Views expressed in opinion columns are the author's own.
In the midst of the PR firestorm currently embroiling our university, it's easy to lose sight of lower level scandals. But many of these scandals are indicative of greater institutional shortcomings, and it is important not to forget them in the face of larger issues.
In 2017, then-athletic director Kevin Anderson used $15,000 of athletic fund money to hire a lawyer for two football players accused of sexual misconduct. While this action did not outright breach NCAA bylaws, it represented a departure from the school's "commitment to a fair and impartial handling of all such matters," according to a statement released by the university last month. Anderson has since resigned amidst a career wrought with scandal.
Beyond Anderson's action being a clear violation of policy, it's a slap in the face for victims of sexual assault. The criminal justice system in the U.S. is already poorly equipped to convict perpetrators of sexual assault, and victims often face intense questioning that may cause additional trauma. Although it is becoming more common, sexual assault survivors often do not report their attacker for fear of social repercussions and safety concerns, with about ⅔ of rapes going unreported. They rarely — if ever — have support on par with the financial and institutional backing of a Big Ten athletic department. They may not even have an appropriate place at the university to report their attack right now.
This university's primary point of contact for sexual assault cases, the Office of Civil Rights & Sexual Misconduct, has been struggling with recent administrative shake ups that have left the office a shell of itself. Former lead investigator Josh Bronson resigned in 2017, and the founding director, Catherine Carroll, departed soon after him in August 2018. Both Bronson and Carroll were vocally critical of the university's lack of support for the OCRSM, citing insufficient staffing and funding to effectively carry out their work. Three more staff members from the office will depart by early October, leaving only four employees.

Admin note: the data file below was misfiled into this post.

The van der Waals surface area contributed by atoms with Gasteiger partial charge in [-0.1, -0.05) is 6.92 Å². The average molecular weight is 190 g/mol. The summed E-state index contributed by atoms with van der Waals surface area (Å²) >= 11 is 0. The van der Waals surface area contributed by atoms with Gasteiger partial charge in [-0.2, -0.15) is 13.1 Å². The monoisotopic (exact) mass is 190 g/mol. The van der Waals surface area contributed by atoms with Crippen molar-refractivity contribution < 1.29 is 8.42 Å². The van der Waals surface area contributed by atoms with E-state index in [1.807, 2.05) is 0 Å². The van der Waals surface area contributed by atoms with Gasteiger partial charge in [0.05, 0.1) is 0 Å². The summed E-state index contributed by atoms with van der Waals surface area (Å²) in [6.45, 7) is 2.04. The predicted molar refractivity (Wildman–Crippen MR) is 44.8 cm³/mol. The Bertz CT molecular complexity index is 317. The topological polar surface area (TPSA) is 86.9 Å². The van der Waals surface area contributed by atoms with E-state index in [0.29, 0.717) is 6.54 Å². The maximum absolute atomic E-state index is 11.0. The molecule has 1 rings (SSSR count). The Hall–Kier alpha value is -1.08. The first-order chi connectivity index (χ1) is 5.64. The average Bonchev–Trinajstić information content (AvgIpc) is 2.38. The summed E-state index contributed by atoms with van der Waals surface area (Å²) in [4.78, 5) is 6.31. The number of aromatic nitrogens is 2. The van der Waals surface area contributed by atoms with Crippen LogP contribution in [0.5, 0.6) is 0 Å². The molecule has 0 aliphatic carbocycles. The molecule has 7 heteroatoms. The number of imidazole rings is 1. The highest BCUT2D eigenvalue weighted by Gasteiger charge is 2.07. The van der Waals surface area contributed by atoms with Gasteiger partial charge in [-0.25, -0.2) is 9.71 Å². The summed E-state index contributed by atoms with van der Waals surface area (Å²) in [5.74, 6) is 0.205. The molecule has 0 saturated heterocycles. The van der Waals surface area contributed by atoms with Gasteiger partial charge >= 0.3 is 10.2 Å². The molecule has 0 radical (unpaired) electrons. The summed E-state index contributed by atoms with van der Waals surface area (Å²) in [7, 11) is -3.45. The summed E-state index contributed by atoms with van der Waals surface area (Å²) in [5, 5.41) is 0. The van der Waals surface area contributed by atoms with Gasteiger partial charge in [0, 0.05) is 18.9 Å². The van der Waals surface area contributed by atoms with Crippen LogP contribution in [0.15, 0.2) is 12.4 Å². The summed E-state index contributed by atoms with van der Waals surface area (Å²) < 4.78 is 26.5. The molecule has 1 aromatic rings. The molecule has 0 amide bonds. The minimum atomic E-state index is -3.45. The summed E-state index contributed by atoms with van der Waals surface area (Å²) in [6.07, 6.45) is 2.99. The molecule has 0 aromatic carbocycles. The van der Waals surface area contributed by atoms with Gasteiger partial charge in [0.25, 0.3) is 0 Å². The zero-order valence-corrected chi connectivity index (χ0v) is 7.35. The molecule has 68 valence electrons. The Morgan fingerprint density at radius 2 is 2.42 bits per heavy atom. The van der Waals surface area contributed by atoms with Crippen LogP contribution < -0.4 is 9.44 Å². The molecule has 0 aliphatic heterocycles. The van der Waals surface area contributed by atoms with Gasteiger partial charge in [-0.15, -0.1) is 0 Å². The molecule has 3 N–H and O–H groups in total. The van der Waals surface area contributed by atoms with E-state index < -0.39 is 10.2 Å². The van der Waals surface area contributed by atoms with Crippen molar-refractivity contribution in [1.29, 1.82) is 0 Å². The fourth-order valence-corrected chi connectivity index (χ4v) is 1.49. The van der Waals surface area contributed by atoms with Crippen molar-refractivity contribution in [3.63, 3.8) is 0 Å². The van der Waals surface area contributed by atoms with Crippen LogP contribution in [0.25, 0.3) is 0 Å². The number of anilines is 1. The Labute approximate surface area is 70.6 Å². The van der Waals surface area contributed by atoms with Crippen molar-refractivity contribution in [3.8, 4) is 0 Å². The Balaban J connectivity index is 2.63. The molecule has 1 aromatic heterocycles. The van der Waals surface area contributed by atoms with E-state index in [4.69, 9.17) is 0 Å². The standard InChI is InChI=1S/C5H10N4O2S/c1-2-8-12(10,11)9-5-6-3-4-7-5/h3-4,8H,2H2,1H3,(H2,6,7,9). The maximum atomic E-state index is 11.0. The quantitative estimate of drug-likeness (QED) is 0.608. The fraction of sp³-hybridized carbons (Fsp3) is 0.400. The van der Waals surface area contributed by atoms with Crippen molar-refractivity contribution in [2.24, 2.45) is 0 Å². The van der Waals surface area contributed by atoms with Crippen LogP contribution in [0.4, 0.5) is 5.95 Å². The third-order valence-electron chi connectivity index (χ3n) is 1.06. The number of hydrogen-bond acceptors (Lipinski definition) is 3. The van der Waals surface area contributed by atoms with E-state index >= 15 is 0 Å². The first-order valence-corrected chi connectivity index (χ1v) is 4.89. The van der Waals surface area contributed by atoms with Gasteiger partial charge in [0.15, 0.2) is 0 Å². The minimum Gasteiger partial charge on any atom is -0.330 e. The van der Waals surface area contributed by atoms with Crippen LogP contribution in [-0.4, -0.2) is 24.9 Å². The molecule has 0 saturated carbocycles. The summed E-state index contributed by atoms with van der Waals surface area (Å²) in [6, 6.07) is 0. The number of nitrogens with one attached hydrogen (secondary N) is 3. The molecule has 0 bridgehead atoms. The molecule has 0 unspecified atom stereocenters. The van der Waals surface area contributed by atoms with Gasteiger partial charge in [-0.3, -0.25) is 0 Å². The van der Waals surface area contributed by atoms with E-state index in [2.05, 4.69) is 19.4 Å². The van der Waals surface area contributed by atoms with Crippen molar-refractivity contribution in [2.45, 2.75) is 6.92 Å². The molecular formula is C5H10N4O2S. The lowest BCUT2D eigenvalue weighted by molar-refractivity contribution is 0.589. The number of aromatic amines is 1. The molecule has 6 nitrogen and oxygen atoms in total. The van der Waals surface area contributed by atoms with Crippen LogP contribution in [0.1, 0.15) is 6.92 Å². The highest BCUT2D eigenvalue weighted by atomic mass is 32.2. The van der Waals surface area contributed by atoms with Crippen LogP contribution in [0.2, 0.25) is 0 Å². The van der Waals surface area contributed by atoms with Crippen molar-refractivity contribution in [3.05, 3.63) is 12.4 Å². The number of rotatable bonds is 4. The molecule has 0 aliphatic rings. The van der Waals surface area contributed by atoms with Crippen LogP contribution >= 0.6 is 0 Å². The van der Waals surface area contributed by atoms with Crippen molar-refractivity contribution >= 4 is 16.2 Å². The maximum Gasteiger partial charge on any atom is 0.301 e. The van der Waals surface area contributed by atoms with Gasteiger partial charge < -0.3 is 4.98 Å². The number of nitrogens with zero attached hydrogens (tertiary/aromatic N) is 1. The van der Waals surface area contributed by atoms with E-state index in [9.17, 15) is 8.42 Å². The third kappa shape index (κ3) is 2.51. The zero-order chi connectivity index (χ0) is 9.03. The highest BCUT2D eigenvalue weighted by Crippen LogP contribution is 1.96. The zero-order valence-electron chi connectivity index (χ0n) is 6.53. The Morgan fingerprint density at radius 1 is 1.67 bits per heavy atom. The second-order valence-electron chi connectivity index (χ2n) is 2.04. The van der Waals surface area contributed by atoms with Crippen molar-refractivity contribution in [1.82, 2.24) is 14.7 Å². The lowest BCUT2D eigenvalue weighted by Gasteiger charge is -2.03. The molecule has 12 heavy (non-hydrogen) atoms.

In the interim, the office is being co-directed by Andrea Goodwin, the director of the Office of Student Conduct, and Steve Petkas, the director of Resident Life. While they are qualified leaders in their own fields, they are still responsible for their primary duties, which will likely leave the office stretched thin and potentially less equipped to do its vitally important work. Unfortunately, these problems aren't especially new.
Carroll said the office had been operating at an "under-resourced, under-staffed rate" since its founding in 2014 following the establishment of stricter Title IX guidelines by the Obama administration. The new provisions attempted to establish clear guidelines for reporting and addressing sexual assault allegations to streamline the bureaucratic and often traumatic process college rape victims have to go through to obtain justice. Education Secretary Betsy DeVos is now planning to roll back those guidelines in favor of increased rights for those accused of sexual assault, a narrowed definition of sexual assault, and would only require university action if the alleged assault had occurred on campus.
While DeVos' proposed rollbacks are a major blow to advocates for sexual assault survivors, they still require a Title IX office dedicated to the handling of sexual assault cases. And right now, the university essentially doesn't have one.
If the university is to remain a safe environment for sexual assault survivors and populations that are vulnerable to sexual assault, there must be a robust and well-funded Title IX office that has full university support. Without one, the university is not only opening itself up to liability, it's sending a message that sexual assault prevention is not a priority.
The near-dissolution of the OCRSM can be a turning point. What has been a troubled office from its creation can be an opportunity for the university administration to reaffirm its dedication to the prevention of sexual assault and the protection of sexual assault survivors. Sexual assault is all too often a hidden crime, and if there aren't safe, confidential, and well-equipped channels through which survivors can seek assistance and justice, the university is not keeping its students safe. In the face of proposed rollbacks of Title IX provisions, University of Maryland needs to be a leader in combating sexual assault in its community. To do this, the OCRSM needs to be a higher priority.
Emily Maurer is a junior environmental policy major. She can be reached at email@example.com.